Following extensive experience with these criteria, and recognizing the progress made following their publication, particularly in imaging techniques, a workshop was held at the 11th International Conference on Malignant Lymphoma (ICML) in Lugano, Switzerland, June 2011. This workshop was attended by leading hematologists, oncologists, radiation oncologists, pathologists, radiologists, and nuclear medicine physicians, representing major lymphoma clinical trials groups and cancer centers in North America, Europe, Japan, and Australasia. The aims were to develop universally accepted, unambiguous, improved staging and response criteria for HL and NHL, relevant for community physicians, investigator-led trials, cooperative group and registration trials that would permit improved lymphoma patient evaluation, enhance comparisons amongst studies, and simplify evaluation of new therapies. Two task forces were formed, one to identify clinical issues such as the current relevance of the Ann Arbor staging system, whether a simplification was possible, to evaluate the role of bone marrow biopsies and chest X-rays, improve organ assessment, redefine PD, to take into account novel consequences of new drugs, including tumor flare reactions; and standardize follow-up. The charge to the imaging task force was to update the relevance of existing imaging for staging and evaluating bulk and bone marrow involvement, to clarify the role of contrast enhanced CT scans (CeCT) versus low dose CT with PET-CT, discuss the role of interim PET-CT, and to evaluate the potential prognostic value of quantitative analyses using PET-CT and CT. A series of meetings and conference calls followed, and a subsequent workshop was held at the 12th ICML in Lugano, Switzerland in 2013. The result of those deliberations was the new Lugano classification (1).
Initial patient evaluation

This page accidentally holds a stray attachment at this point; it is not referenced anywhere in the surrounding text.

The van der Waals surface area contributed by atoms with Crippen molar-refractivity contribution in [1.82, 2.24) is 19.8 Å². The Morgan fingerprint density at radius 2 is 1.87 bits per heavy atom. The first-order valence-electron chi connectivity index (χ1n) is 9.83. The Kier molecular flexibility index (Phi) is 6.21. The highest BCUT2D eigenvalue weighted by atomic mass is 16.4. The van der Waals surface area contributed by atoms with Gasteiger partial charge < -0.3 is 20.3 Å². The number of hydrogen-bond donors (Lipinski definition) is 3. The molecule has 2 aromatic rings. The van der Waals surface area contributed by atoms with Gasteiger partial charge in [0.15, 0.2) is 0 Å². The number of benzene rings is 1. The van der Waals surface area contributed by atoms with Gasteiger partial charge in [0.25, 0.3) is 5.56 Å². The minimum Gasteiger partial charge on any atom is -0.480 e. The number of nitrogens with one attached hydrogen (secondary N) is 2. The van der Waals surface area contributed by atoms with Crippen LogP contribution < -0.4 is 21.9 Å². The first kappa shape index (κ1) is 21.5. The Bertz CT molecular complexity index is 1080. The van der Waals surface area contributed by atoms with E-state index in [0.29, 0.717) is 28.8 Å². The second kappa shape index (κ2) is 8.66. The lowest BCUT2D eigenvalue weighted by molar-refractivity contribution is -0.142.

The essential factor in patient management is making an accurate diagnosis. Fine needle aspiration of lymph nodes has a high likelihood of a false negative result, obtaining a nonrepresentative sample resulting in misdiagnosis, and not providing sufficient tissue for molecular and genetic studies, and, therefore, is strongly discouraged (13). An excisional biopsy is preferred, although a core biopsy may be acceptable when the former is not possible.
The next step is to perform a complete clinical evaluation which includes a careful history and physical examination, recording disease-related symptoms, measuring nodes and spleen size. Necessary laboratory tests include a complete blood count with differential, liver and renal function tests, uric acid, lactate dehydrogenase, and others as relevant to diagnosis (e.g., HIV), treatment (e.g., hepatitis B and C), or prognosis based on the currently used scoring systems (e.g., IPI, FLIPI, F-2, MIPI, IPS, etc.) (14-18).
A large number of studies have definitively demonstrated that PET-CT is the most sensitive of current imaging studies, and is highly specific, not only for response assessment, but for pretreatment determination of disease localization (19-23). Moreover, since it was accepted as the standard for restaging, it was reasonable to accept it for pretreatment staging (11). Thus, the new classification formally includes PET-CT as the standard imaging study for staging of FDG-avid lymphomas, which include all except for CLL/SLL, mycosis fungoides, and marginal zone (unless local radiation is considered as the sole modality of treatment) (24). Whereas, the goal of more sensitive staging techniques is that fewer patients undertreated or overtreated, a consequence is stage migration which can limit the ability to use historical comparisons. A contrast enhanced CT scan is also recommended if measuring nodes is important, or for radiotherapy planning.